Aside from these four parties, the smaller ones had no clear course of action. The PSOL was the first to appoint a candidate, senator Heloisa Helena.

The three main candidates were later joined by Cristóvam Buarque (PDT), Luciano Bivar (PSL), José Maria Eymael (PSDC) and Rui Costa Pimenta (PCO). Ana Maria Rangel (PRP), who also registered her candidacy, was ruled out after internal disagreements with her own party, but was able to revert the situation and regain her right to participate in the presidential race.

The first debate took part on 14 August, featuring Heloisa Helena, Cristóvam Buarque, Luciano Bivar and José Maria Eymael. Lula refused to participate, whereas Rui Costa Pimenta was not invited.

On 15 August, the official electoral programmes started being aired on television and radio. Every weekday, all candidates have a few prime-time minutes to put forward their ideas and plans. The time allocated to each one is loosely based on the number of Congress representatives each coalition has.

Also on 15 August, the Supreme Electoral Court decided to revoke the registration of the PCO candidate, Rui Costa Pimenta. The court ruling was based on the fact that the party had not presented its accounts for the 2002 general elections within the deadline specified by law. Pimenta, however, managed to retain his candidacy: the matter is pending decision.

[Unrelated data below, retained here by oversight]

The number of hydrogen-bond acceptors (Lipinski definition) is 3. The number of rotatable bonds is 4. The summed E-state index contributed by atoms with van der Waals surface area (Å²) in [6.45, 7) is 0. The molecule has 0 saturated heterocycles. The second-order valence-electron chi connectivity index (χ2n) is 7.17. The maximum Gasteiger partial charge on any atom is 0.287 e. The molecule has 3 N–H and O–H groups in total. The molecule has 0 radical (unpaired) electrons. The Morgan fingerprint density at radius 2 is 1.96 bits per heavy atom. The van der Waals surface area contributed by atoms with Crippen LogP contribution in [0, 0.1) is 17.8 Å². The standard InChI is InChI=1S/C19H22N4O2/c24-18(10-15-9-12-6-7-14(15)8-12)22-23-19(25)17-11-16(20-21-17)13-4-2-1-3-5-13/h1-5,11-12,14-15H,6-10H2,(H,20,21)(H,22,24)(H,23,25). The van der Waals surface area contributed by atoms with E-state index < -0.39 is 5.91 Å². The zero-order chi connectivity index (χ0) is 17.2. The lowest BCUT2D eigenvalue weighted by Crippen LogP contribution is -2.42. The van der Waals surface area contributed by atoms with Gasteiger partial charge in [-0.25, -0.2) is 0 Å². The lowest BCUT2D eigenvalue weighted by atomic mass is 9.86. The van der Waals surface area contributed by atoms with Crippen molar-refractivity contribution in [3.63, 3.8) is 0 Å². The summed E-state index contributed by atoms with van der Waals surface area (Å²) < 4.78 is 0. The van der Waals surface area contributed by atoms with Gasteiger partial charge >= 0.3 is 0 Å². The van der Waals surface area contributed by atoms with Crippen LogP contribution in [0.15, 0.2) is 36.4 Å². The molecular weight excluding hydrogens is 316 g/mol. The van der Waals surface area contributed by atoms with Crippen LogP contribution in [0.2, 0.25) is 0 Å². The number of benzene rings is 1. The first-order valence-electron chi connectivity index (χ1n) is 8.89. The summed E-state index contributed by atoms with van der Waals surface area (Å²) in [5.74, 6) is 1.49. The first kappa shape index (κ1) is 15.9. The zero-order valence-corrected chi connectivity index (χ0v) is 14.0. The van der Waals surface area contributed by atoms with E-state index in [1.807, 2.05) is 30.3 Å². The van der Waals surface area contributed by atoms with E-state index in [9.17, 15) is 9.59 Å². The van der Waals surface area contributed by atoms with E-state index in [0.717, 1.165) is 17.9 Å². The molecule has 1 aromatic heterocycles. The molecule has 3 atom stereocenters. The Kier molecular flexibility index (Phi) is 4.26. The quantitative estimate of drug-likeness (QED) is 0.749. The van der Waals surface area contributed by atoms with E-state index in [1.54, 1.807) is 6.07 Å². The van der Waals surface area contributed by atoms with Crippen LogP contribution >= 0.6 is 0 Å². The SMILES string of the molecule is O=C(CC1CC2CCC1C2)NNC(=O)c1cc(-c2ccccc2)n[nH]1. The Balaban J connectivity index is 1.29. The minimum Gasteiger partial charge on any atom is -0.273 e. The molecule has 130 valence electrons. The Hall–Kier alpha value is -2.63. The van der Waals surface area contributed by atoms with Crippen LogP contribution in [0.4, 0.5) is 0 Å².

Polls varied little in the two months prior to the election, showing Lula with over 50% of the valid votes, followed by Alckmin, Heloisa Helena, and Buarque. Nevertheless, the difference between Lula's figures and the sum of his opponents' shortened on the eve of the election.

On 28 September, the PT candidate refused to appear at a debate hosted by Globo TV. Explaining his decision in a letter addressed to the TV station, Lula claimed that all his opponents would take the opportunity to team up and attack him. Three days before the election, the last debate was expected to have a large audience.

On 1 October the first round ended with no winner. Lula was the most voted, but his votes were around 1% less of the sum the other candidates', forcing him to a run-off with Alckmin, who placed second.